We've reached that point in our board game collecting life where we actually follow particular game designers through the different games they release. You start to see patterns in terms of the games they publish and the sort of systems they like to tinker with. But then every now and then you'll come across a game that feels so out of character, it's almost hard to believe it;s from the same guy. But the end result can be pleasantly surprising indeed.
Codenames is a deduction game with an espionage feel created by Vlaada Chvátil, the same man behind games like Galaxy Trucker and Space Alert. The game supports 2-8 players and can resolve rather quickly.
The basic premise is that there are two teams of secret agents, these being blue and red. Players are divided between the two teams where the odd man out may play the role of Spymaster, otherwise each team has their own Spymaster. The Spymaster will then give a clue for his team that consists of a single word and a number. The word is a clue to which of the 25 cards that are laid out in a grid. Each card as its own word and it's up to the player to make the connections. The number represents how many cards on the table are related to the clue that has just been provided. The player whose turn it is may then make a number of guesses based on the number provided plus one.
What the Spymasters can see that the players can't is a small color-coded card that will determine which of the cards in the grid belong to which team. Apart from the two team colors, there are also civilians who just get in the way and the dreaded assassin, who immediately kills the spy that finds him and ends the game.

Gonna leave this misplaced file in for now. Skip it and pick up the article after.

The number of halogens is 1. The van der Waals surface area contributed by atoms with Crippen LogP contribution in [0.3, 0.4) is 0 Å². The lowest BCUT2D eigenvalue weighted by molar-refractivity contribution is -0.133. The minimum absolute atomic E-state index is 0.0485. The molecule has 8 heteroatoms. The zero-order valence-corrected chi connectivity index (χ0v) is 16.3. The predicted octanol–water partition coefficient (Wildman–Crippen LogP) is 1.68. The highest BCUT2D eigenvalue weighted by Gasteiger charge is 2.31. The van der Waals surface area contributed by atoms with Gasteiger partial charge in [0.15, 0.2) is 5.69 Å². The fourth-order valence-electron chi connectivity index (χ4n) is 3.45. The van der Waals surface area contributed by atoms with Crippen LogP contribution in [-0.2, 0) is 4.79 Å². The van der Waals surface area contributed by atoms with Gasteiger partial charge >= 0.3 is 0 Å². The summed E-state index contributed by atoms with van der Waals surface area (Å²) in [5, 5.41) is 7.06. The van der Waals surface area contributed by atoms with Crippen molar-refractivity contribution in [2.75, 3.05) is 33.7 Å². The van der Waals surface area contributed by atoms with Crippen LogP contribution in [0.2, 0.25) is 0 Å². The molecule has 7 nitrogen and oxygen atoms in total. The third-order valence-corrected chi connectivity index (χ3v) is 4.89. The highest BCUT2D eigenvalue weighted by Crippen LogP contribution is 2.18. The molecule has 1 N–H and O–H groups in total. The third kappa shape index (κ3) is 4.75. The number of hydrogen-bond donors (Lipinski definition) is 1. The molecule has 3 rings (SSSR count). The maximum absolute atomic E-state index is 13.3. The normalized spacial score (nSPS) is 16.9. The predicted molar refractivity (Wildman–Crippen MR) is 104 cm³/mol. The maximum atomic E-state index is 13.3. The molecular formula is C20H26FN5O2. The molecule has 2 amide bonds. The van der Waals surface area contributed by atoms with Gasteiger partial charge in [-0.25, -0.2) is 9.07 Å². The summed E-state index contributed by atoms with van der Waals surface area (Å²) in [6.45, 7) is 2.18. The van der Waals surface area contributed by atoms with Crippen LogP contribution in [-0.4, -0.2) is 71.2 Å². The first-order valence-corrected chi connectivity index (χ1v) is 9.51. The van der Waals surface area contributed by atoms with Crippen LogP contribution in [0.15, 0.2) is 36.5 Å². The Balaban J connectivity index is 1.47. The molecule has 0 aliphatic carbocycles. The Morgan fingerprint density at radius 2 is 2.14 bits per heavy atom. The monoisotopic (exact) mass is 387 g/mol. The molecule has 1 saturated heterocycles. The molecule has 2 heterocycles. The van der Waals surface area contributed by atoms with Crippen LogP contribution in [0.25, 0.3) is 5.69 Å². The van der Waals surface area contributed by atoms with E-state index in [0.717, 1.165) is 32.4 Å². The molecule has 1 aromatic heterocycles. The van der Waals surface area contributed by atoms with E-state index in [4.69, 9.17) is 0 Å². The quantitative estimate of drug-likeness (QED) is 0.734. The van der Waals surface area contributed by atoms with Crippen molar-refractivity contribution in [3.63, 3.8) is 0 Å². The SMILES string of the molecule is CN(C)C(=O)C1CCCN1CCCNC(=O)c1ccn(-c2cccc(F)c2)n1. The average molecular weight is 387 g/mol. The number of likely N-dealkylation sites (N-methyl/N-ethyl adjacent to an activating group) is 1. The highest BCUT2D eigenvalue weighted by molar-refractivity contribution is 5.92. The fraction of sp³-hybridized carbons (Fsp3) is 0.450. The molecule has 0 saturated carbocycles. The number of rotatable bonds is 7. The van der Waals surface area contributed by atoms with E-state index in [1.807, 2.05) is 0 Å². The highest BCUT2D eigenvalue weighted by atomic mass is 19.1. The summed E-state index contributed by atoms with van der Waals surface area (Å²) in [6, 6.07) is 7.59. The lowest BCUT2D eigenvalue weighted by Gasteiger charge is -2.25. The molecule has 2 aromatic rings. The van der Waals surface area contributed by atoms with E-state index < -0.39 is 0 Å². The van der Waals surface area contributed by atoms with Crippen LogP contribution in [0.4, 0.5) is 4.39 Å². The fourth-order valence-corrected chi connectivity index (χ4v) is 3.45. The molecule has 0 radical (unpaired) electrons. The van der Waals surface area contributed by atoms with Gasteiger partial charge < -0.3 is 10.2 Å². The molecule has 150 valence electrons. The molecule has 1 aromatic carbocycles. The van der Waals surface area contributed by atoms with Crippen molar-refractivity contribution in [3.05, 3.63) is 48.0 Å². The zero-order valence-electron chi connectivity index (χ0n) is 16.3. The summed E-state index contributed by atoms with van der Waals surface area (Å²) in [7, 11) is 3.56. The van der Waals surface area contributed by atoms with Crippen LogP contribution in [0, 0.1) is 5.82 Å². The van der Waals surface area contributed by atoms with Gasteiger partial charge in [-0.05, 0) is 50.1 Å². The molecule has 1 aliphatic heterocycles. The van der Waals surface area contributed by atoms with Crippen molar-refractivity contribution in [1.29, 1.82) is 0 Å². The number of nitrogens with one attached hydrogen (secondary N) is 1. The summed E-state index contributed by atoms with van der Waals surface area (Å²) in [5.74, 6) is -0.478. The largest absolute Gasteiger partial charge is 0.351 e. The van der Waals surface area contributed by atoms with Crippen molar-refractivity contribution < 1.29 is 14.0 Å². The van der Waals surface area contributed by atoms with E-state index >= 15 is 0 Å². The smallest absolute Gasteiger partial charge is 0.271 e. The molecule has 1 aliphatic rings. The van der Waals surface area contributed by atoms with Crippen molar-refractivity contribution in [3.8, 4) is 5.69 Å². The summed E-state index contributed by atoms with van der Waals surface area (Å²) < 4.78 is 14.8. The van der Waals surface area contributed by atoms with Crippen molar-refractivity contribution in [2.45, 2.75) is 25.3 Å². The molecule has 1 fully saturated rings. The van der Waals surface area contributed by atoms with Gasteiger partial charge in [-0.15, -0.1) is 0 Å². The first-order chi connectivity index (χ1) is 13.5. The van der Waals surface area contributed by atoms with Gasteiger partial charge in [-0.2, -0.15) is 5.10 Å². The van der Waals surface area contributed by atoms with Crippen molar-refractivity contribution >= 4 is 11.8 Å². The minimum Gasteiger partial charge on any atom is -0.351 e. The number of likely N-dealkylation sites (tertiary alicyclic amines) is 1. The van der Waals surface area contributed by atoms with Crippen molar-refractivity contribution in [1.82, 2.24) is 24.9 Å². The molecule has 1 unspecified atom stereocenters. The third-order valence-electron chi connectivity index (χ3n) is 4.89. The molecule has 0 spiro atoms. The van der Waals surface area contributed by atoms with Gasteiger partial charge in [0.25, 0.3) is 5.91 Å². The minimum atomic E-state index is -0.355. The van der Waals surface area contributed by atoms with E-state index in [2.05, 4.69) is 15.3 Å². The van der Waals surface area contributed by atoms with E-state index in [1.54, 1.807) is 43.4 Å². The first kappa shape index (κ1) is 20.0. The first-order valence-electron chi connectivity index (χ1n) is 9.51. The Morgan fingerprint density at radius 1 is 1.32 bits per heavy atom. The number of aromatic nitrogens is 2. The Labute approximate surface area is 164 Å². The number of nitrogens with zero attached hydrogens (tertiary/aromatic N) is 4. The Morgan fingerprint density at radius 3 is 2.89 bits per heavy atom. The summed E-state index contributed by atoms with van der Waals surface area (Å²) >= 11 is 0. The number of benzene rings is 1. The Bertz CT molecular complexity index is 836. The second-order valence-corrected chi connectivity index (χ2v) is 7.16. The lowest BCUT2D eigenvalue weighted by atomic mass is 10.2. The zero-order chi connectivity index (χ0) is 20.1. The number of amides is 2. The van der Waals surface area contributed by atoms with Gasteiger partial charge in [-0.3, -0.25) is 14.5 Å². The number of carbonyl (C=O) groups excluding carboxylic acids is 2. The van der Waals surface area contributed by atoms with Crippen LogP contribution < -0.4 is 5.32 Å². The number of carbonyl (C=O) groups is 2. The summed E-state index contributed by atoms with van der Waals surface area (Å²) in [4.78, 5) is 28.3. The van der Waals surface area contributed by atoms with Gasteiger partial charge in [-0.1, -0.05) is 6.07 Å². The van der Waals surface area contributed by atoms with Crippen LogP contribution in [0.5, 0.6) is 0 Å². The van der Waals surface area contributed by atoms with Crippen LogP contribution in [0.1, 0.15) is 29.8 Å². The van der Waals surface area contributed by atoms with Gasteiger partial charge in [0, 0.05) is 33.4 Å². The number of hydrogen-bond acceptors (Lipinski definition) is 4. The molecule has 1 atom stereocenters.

It's a race to gather all the codenames related to your team before the other does and thus one must decide if it's okay to gamble with an all-encompassing clue that may apply to more words but may be harder to guess. Or you play it safe and you give very specific clues and limit your team to 1-2 guesses at a time. Avoiding the assassin card can be pretty difficult since all the words just seem so generic.
Players have documented variants of this game using alternate card sets. A great example is using the rather surreal art cards of Dixit instead of the provided word cards for an extra level of challenge. Games run rather quickly and it has a similar rush that one gets from playing games like Spyfall or something.
Codenames is easy to learn but tricky to master depending on the players that you have at the table. But it does make for a great party game that really stretches the imagination in great ways. Thus the game gets 4 crazy Spymaster clues out of a possible 5.